That’s not the only example, by the way. When Paul wrote to the Ephesians he was even clearer:
That we henceforth be no more children, tossed to and fro, and carried about with every wind of doctrine, by the sleight of men, and cunning craftiness, whereby they lie in wait to deceive;
Or was he? One chapter later he wrote (in the same letter!) explaining that we have prophets and apostles to help us avoid being like children, he then urged his audience to do exactly the opposite and “be ye therefore followers of God, as dear children.”
We are not really bothered by the contradiction here. We’ve all dealt with it in talks or Sunday school lessons, often by relying on terms like “child-like” (good) vs. “childish” (bad). We understand what Paul meant when he told us to be like children, and we also understand what Paul meant when he told us not to be like children. Whether or not we invent terminology to justify it (e.g. childish and childlike) we get the point. We understand that being like children is good or bad depending on the context, and because of that we’re not perplexed when Paul tells us not to do what Jesus told us we have to do, nor even when Paul apparently contradicts himself.
Why should it be any different with doubt?
There are no scriptures that encourage doubt, and I’m not encouraging it either. Anyone who tells you that doubt is an end in itself or something to strive for has no scriptural support and is, at best, confused. But at the same time, anyone who tells you that doubt is intrinsically wrong is also contradicting the scriptures. Because, to repeat myself, if you believe (rather than know) it means that you have less than complete certainty. That gap–the distance between your belief and perfect knowledge–can reasonably be called “doubt”. And doubt–in that sense of the word–is something we all have. It’s something we all live with . It’s not great. It’s not something we should be complacent about or simply accept without any hope of improvement, but it’s also not evidence that we’ve done something wrong or are unfaithful. It’s not a sin, it’s an imperfection, and none of us are perfect. None of us are going to be perfect in this lifetime.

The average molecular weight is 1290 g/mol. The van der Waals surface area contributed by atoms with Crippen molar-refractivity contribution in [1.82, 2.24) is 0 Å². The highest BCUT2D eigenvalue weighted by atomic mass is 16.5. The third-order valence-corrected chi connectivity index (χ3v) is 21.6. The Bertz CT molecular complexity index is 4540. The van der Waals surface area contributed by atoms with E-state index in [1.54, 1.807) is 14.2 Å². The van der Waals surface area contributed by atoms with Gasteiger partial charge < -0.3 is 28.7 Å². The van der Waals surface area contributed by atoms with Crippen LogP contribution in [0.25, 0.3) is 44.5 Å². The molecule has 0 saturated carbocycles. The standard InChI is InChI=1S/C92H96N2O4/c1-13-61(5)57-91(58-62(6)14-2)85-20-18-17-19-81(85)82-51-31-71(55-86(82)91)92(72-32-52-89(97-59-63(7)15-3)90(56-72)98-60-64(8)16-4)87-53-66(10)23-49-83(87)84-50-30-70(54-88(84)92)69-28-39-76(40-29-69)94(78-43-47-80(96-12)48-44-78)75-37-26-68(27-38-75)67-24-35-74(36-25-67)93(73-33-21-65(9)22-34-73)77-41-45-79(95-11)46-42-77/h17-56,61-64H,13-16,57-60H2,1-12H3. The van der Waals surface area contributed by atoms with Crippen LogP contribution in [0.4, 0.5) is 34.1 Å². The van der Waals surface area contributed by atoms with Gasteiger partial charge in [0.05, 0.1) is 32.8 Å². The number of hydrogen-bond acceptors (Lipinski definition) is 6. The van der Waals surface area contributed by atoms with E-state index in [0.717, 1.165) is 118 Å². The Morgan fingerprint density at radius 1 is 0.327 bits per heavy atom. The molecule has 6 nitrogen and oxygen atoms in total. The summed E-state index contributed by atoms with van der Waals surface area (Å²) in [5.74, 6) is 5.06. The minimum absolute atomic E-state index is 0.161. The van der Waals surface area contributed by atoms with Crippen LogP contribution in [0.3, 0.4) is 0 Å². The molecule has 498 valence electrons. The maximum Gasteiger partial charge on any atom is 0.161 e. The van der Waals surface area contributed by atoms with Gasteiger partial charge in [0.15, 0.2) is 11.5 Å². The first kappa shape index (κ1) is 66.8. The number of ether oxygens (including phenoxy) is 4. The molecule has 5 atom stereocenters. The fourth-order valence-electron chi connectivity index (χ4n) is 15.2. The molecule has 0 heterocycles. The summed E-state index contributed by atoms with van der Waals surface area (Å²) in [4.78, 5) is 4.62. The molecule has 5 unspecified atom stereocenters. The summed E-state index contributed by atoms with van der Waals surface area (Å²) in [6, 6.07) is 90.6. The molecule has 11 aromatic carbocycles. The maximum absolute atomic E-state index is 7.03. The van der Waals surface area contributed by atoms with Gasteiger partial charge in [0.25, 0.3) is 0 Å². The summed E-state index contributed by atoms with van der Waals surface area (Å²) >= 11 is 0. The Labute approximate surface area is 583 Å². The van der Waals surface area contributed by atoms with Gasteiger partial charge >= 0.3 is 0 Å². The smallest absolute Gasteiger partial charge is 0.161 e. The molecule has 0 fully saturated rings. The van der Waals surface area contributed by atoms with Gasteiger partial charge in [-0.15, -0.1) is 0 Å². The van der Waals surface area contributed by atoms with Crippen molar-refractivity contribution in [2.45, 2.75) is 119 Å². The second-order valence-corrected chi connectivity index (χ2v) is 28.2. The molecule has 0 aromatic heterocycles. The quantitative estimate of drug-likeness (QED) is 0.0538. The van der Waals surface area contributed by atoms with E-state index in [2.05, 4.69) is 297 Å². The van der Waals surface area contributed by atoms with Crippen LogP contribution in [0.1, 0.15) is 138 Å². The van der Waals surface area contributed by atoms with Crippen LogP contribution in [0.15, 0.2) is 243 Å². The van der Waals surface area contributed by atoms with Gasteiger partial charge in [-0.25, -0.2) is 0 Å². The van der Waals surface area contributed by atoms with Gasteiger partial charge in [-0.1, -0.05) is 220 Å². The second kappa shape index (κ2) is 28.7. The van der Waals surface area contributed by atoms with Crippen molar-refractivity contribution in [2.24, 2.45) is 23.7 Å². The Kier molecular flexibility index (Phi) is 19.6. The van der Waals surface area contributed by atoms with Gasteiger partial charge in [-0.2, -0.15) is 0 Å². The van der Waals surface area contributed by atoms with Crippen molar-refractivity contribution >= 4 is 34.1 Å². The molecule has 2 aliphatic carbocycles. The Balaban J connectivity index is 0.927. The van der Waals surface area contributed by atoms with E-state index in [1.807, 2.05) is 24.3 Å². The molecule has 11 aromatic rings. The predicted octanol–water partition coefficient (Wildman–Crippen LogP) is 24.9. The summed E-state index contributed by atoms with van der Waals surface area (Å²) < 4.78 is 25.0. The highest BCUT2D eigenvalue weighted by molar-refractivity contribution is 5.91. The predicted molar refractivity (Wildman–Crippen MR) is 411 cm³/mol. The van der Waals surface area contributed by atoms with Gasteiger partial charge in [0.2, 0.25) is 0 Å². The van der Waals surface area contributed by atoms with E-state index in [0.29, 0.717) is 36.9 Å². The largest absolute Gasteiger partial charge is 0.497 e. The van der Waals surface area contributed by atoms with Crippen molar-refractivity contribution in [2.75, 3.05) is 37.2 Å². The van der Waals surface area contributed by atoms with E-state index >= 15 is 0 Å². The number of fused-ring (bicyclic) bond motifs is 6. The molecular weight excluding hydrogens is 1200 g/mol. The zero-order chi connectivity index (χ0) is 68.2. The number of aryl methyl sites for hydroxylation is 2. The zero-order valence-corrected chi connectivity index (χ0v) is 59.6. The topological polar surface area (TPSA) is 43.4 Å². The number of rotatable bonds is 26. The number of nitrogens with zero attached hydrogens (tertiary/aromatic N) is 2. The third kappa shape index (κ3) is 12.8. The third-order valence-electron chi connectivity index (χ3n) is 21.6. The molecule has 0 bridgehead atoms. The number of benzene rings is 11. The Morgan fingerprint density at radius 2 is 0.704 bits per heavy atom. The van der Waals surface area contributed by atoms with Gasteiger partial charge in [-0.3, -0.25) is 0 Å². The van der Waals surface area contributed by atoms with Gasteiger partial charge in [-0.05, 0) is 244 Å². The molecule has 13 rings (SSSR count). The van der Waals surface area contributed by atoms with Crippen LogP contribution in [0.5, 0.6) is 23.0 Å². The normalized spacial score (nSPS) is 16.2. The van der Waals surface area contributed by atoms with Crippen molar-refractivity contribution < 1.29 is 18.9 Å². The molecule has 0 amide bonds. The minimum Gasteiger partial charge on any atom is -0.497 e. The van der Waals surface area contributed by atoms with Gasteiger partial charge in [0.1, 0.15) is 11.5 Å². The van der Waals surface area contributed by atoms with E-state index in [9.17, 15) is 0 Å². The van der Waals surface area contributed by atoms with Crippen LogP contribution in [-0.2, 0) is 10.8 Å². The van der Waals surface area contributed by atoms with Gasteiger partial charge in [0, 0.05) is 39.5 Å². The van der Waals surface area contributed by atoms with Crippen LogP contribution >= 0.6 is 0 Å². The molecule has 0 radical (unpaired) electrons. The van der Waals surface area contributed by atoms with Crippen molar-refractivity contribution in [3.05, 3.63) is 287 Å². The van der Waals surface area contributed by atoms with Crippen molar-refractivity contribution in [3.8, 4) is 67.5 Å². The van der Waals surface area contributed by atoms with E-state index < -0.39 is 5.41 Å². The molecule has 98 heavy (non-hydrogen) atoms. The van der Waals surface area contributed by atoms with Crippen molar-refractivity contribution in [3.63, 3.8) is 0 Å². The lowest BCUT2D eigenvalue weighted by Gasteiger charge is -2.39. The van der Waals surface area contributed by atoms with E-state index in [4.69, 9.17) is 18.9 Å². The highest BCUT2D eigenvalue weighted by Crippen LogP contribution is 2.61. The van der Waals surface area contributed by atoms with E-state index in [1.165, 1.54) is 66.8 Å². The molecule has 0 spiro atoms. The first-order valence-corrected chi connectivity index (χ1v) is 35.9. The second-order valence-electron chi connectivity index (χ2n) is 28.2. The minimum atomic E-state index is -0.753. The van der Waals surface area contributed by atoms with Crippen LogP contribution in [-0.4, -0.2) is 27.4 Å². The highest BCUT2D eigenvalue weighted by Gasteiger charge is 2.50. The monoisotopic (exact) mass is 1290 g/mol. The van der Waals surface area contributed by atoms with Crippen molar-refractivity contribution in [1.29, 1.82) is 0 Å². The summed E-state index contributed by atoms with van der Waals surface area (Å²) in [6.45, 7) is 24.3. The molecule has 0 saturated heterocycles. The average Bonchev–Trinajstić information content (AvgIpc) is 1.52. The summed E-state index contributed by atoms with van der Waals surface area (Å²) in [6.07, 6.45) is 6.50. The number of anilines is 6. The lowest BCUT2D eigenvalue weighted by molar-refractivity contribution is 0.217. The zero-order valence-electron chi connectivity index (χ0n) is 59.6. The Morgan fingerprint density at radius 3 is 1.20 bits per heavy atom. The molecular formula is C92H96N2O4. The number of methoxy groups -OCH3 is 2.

Of course there are other meanings of the word “doubt” and not all of them are benign. Doubting can also refer to an actively cynical worldview, and in that sense of the word doubt is dangerous. So we have one word that spans multiple concepts. Big deal. Children are humble and trusting and full of love. They’re also psychotic poop-flinging monsters. Be like the first kind. Not like the second.
The problem with worshiping doubt is obvious. It precludes further progress and abets complacency. It can even undermine the faith of those around the person who celebrates doubt, the way the jeers from the great and spacious building caused some of those who had pressed through the mists of confusion to second-guess what they had achieved. Worshiping doubt is corrosive.
The problem with denying doubt all the time in every sense of the word might not be as obvious, but it’s just as real. Since none of us have perfect knowledge of all important things (even though some of us are blessed to have perfect knowledge of some things), there’s no way to deny doubt without falsely claiming certainty we don’t actually have. There’s a word for that, and the word is: arrogance. Or, in scriptural terms: pride.
The scriptures do not endorse doubt as such, but they do endorse humility. There is no reason to exclude intellectual humility. And that means being humble about we know–accepting that we don’t know it all, that we’re not always certain, that sometimes we’re confused or unsure–is not a violation of scriptural injunctions to “doubt not”, it is obedience to scriptural commands to be humble. And even, one could reasonably argue, to be like a little child who is willing to admit that sometimes they just don’t know.